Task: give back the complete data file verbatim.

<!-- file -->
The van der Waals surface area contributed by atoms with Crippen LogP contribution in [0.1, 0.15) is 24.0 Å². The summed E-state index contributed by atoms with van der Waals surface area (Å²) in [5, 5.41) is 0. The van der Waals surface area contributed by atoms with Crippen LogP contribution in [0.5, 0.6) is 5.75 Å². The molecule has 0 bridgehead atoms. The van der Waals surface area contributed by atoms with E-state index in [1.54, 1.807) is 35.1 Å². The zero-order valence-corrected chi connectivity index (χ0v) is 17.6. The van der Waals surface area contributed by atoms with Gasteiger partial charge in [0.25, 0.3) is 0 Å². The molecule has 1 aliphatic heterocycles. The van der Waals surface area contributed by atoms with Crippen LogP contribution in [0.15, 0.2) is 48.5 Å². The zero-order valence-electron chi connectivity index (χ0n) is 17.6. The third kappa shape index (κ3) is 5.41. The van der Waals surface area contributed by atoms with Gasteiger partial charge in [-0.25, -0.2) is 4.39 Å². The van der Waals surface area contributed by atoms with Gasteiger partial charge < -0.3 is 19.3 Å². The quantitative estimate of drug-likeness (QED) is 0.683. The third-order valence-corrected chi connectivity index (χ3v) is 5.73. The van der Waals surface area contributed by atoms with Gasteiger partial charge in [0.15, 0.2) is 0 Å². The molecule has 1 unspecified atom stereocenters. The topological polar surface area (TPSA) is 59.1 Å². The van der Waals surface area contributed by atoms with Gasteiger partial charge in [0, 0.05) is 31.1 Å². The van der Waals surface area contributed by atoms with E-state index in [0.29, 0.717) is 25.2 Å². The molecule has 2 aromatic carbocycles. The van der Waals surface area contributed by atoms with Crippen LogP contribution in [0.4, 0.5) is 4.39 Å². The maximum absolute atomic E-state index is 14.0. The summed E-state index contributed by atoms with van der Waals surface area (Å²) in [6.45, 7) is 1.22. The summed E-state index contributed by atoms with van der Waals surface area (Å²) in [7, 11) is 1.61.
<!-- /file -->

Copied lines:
The van der Waals surface area contributed by atoms with Crippen LogP contribution in [0.1, 0.15) is 24.0 Å². The summed E-state index contributed by atoms with van der Waals surface area (Å²) in [5, 5.41) is 0. The van der Waals surface area contributed by atoms with Crippen LogP contribution in [0.5, 0.6) is 5.75 Å². The molecule has 0 bridgehead atoms. The van der Waals surface area contributed by atoms with E-state index in [1.54, 1.807) is 35.1 Å². The zero-order valence-corrected chi connectivity index (χ0v) is 17.6. The van der Waals surface area contributed by atoms with Gasteiger partial charge in [0.25, 0.3) is 0 Å². The molecule has 1 aliphatic heterocycles. The van der Waals surface area contributed by atoms with Crippen LogP contribution in [0.15, 0.2) is 48.5 Å². The zero-order valence-electron chi connectivity index (χ0n) is 17.6. The third kappa shape index (κ3) is 5.41. The van der Waals surface area contributed by atoms with Gasteiger partial charge in [-0.25, -0.2) is 4.39 Å². The van der Waals surface area contributed by atoms with Gasteiger partial charge < -0.3 is 19.3 Å². The quantitative estimate of drug-likeness (QED) is 0.683. The third-order valence-corrected chi connectivity index (χ3v) is 5.73. The van der Waals surface area contributed by atoms with Gasteiger partial charge in [0.15, 0.2) is 0 Å². The molecule has 1 unspecified atom stereocenters. The topological polar surface area (TPSA) is 59.1 Å². The van der Waals surface area contributed by atoms with Gasteiger partial charge in [0, 0.05) is 31.1 Å². The van der Waals surface area contributed by atoms with E-state index in [0.29, 0.717) is 25.2 Å². The molecule has 2 aromatic carbocycles. The van der Waals surface area contributed by atoms with Crippen LogP contribution in [0.4, 0.5) is 4.39 Å². The maximum absolute atomic E-state index is 14.0. The summed E-state index contributed by atoms with van der Waals surface area (Å²) in [6.45, 7) is 1.22. The summed E-state index contributed by atoms with van der Waals surface area (Å²) in [7, 11) is 1.61.